The purchase of a company by another, larger firm, which absorbs the smaller company into its operations.
board of directors:
A group of individuals elected by a firm's shareholders and charged with overseeing, and taking legal responsibility for, the firm's actions.
Document in which the entrepreneur summarizes her or his business strategy for the proposed new venture and how that strategy will be implemented.
An organization that is formed to benefit its owners in the form of reduced prices and/or the distribution of surpluses at year-end.
Shares whose owners usually have last claim on the corporation's assets (after creditors and owners of preferred stock) but who have voting rights in the firm.
The relationship between shareholders, the board of directors, and other top managers in the corporation.
Occurs when a company sells part of its existing business operations to another company.
employee stock ownership plan (ESOP):
An arrangement whereby a corporation buys its own stock with loaned funds and holds it in trust for its employees. Employees "earn'' the stock based on some condition such as seniority. Employees control the stock's voting rights immediately, even though they may not take physical possession of the stock until specified conditions are met.
A business person who accepts both the risks and the opportunities involved in creating and operating a new business venture.
An arrangement that gives franchisees (buyers) the right to sell the product of the franchiser (the seller).
Stipulates the duties and responsibilities of the franchisee and the franchiser.
An acquisition in which the management of the acquired company welcomes the firm's buyout by another company.
A partner who is actively involved in managing the firm and has unlimited liability.
A merger of two firms that have previously been direct competitors in the same industry.
An acquisition in which the management of the acquired company fights the firm's buyout by another company.
initial public offering (IPO):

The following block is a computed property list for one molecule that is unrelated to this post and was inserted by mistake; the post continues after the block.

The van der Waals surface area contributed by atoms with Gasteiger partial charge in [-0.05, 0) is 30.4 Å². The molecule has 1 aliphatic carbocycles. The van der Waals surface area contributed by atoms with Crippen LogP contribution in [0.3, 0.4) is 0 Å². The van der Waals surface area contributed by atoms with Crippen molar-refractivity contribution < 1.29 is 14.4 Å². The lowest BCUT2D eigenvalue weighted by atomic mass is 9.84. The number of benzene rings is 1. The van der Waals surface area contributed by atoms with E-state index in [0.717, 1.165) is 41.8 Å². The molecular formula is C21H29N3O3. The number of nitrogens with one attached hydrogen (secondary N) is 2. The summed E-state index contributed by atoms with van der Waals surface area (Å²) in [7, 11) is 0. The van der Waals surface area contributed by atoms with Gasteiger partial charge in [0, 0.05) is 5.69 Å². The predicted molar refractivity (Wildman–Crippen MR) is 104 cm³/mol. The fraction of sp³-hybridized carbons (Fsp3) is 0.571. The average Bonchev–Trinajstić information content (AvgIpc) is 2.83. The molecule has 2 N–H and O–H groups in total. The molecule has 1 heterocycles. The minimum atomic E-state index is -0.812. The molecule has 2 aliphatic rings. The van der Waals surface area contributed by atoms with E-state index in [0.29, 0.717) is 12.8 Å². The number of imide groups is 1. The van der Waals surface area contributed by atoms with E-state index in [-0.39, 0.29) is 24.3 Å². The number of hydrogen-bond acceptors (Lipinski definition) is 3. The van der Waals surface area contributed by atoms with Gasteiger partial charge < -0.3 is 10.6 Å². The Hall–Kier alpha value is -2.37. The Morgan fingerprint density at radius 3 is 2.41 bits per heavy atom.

Selling shares of stock in a company for the first time to the general investing public.
Members of a corporation's board of directors who are also full-time employees of the corporation.
Investor liability is limited to their personal investments in the corporation; courts cannot touch the personal assets of investors in the event that the corporation goes bankrupt.
A partner who generally does not participate actively in the business, and whose liability is limited to the amount invested in the partnership.
An enterprise that the owner operates part-time from the home while continuing regular employment elsewhere.
Members of a corporation's board of directors who are not also employees of the corporation on a day-to-day basis.
A business with two or more owners who share in the operation of the firm and in financial responsibility for the firm's debts.
Shares whose owners have first claim on the corporation's assets and profits but who usually have no voting rights in the firm.
A business whose stock is held by a small group of individuals and is not usually available for sale to the general public.
A business whose stock is widely held and available for sale to the general public.
Business owned and usually operated by one person who is responsible for all of its debts.
An enterprise in which two or more persons or companies temporarily join forces to undertake a particular project.
An offer to buy shares made by a prospective buyer directly to a corporation's shareholders.
A person who invests in a business is liable for all debts incurred by the business; personal possessions can be taken to pay debts.